Political Unrest, Protests, and Waterfalls

Last week was kinda crazy for Peru. The sitting President, SeΓ±or Castillo, decided to fire all of Congress, declared a state of emergency to give himself and the army/police extra power, placed a curfew and declared a few martial-like decrees (such as all unregistered firearms held by civilians must be given to the government), and finally proposed he would be working at rewriting the country’s Constitution to “reinstate democracy and order” in the country.

Well, neither Congress nor the armed forces liked that and declared it a coup by the President, fearing a Communist regime similar to what is seen in Venezuela. So, Congress fired the President! He and his family tried to flee, but he was accosted by police and is now in jail. Around three hours after his political move, the vice-president was sworn in as the first woman president of Peru. If I count correctly, this is the fifth president we’ve seen since we’ve been in Peru not quite four years; never mind that the presidential terms are to be five years.

So, the country is in quite a lot of unrest, as you can imagine. The ministry for education released a statement today closing school indefinitely because of ongoing protests and strikes that are a result of the political unrest, all of which make it unsafe or unfeasable for children to get to school.

I don’t know how all this might affect us going forward, but we are praying for peace in the country and safety. You can pray with us.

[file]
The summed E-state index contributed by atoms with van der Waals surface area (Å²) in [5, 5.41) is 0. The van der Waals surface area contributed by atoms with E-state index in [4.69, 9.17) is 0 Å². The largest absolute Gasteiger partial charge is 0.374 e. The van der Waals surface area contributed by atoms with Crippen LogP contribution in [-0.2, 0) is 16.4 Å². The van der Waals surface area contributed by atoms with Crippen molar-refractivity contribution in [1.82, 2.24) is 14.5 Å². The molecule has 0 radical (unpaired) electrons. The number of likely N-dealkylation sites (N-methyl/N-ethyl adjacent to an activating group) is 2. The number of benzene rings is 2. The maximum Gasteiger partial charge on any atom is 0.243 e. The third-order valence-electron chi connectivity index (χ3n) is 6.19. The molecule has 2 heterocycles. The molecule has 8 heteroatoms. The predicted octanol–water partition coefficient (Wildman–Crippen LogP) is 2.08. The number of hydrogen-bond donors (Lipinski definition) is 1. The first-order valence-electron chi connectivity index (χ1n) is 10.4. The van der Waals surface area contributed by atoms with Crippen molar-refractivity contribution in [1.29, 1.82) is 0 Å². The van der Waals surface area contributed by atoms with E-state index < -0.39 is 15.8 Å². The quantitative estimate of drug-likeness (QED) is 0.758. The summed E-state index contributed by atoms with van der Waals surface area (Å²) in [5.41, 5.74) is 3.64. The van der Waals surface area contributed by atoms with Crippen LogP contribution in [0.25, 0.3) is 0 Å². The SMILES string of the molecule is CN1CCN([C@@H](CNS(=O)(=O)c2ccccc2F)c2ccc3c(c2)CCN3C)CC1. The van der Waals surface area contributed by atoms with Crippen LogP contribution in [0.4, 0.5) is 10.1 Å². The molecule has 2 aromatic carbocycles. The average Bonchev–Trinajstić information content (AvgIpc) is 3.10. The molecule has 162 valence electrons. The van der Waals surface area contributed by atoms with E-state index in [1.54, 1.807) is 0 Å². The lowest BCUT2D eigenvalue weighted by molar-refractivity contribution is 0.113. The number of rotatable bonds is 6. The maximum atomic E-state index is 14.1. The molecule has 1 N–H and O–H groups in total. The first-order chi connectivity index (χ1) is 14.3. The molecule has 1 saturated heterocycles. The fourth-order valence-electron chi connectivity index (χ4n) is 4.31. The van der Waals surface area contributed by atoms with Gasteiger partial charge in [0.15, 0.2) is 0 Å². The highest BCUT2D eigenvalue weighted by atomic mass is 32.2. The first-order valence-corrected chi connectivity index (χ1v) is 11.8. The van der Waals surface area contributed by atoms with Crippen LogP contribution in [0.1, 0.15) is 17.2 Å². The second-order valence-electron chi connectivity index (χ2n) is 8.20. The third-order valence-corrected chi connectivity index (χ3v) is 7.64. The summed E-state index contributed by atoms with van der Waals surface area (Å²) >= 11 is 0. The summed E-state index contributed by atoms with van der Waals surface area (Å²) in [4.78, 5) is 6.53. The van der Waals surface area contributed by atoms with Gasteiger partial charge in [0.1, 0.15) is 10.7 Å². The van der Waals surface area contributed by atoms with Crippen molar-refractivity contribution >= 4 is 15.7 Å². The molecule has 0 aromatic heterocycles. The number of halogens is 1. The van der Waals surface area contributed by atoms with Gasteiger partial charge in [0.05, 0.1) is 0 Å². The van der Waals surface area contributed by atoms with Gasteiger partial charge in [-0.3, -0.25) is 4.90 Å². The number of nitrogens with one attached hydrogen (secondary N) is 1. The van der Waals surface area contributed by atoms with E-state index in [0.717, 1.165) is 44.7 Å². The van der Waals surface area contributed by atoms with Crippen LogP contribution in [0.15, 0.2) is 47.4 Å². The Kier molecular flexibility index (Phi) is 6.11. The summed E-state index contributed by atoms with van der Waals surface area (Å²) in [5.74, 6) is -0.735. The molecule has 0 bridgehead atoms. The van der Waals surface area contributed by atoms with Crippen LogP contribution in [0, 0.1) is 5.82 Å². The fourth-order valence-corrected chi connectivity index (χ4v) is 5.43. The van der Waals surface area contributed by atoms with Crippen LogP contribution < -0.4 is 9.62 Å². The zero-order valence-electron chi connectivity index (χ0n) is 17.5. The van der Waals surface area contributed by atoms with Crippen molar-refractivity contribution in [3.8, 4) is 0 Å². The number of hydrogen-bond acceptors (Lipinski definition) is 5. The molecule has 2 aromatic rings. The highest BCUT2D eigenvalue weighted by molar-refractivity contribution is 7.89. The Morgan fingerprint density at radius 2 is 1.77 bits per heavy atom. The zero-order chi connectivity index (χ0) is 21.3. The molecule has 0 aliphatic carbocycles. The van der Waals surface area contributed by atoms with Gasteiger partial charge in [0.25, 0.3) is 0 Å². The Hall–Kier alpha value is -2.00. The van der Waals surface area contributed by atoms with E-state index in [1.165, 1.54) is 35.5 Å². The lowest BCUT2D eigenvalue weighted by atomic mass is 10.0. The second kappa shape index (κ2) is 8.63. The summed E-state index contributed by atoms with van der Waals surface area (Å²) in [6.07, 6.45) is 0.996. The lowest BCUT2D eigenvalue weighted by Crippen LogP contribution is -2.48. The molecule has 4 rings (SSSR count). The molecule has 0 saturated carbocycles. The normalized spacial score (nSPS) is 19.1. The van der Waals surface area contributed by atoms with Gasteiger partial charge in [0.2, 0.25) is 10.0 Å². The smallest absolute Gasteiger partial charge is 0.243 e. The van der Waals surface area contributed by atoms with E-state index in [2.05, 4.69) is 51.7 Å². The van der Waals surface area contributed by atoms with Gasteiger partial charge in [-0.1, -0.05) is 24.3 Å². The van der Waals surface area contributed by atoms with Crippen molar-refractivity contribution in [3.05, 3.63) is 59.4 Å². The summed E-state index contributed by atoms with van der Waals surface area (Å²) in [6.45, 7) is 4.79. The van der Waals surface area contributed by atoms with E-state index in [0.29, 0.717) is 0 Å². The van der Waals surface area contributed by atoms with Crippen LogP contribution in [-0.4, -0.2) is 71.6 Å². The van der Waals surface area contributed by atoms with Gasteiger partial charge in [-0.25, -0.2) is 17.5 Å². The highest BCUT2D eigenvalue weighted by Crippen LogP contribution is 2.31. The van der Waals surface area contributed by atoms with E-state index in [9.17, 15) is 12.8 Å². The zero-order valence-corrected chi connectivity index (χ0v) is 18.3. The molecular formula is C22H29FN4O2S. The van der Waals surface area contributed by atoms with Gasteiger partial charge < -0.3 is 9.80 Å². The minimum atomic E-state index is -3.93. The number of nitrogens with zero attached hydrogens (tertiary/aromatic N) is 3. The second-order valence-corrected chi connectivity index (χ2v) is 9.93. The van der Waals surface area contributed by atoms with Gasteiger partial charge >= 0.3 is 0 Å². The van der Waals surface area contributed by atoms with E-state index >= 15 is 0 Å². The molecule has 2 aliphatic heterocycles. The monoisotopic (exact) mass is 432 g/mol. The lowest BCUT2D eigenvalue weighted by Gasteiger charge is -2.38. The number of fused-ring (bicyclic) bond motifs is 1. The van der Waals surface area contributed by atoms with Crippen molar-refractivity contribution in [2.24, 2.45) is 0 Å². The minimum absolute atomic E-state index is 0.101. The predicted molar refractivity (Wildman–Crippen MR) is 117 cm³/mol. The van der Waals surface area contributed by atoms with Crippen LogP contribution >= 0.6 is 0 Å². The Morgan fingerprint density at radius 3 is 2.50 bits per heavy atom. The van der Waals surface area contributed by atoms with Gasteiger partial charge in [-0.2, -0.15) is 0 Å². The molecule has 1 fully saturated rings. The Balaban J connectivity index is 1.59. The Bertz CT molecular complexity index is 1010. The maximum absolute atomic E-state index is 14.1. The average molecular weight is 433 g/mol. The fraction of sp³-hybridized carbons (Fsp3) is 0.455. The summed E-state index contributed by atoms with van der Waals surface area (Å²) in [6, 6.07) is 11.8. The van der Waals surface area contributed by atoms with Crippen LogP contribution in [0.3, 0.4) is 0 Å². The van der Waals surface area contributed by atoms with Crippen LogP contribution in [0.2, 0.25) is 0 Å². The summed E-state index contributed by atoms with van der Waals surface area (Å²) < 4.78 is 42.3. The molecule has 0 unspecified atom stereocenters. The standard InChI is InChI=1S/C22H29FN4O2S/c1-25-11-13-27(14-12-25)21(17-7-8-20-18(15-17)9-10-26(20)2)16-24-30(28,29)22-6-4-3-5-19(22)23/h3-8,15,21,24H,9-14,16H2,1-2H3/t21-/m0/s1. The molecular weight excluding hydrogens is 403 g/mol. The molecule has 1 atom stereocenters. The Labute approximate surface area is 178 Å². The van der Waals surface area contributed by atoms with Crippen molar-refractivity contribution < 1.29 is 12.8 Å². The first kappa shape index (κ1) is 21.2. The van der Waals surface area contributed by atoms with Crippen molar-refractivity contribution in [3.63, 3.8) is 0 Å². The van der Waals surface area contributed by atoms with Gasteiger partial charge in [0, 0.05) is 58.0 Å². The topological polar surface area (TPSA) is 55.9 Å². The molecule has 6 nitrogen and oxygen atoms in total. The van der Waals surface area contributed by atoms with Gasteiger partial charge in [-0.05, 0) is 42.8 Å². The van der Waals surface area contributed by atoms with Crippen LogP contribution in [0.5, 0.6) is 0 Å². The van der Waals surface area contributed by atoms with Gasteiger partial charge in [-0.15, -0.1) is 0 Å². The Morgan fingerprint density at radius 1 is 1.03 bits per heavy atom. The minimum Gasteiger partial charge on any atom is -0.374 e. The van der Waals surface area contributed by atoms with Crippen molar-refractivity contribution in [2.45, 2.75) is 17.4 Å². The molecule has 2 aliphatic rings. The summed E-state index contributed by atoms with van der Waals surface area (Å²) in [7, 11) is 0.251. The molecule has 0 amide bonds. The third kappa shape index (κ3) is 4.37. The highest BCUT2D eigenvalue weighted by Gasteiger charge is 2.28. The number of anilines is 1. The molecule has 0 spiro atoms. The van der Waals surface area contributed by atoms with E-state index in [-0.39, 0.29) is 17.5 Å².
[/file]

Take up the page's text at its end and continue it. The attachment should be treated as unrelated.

While the country is in internal turmoil, we decided to go visit a waterfall that is about five minutes or so from us. The children decided to do their Saturday tasks extra well and extra fast in order to convince Daddy to take them for lunch. It was really lovely. I’m sure we’ll go again now that we know where it is.

We enjoyed a short hike back into the bottom of the falls. You can climb further up the gorge and find larger falls, but with Steph along, we stayed at the base. The water comes from the mountain all year round. How does a mountain with 15,000 feet of elevation and no precipitation gush out fresh water all year? Someone explain that to me. I find it miraculous.

If you come for a visit, we’ll add this local beauty to our tour for you. You’ll love it.

After lunch at the falls, we went to invite folks to church and pass out some tracts in Huancarpata. There were not many people at home. Some thought maybe there was a fiesta somewhere; others thought it may be related to the politcal drama. Who knows?

P.S. The baby is not here yet.

Beautiful days
Looking down toward Izcuchaca
Passing out tracts in Huancarpata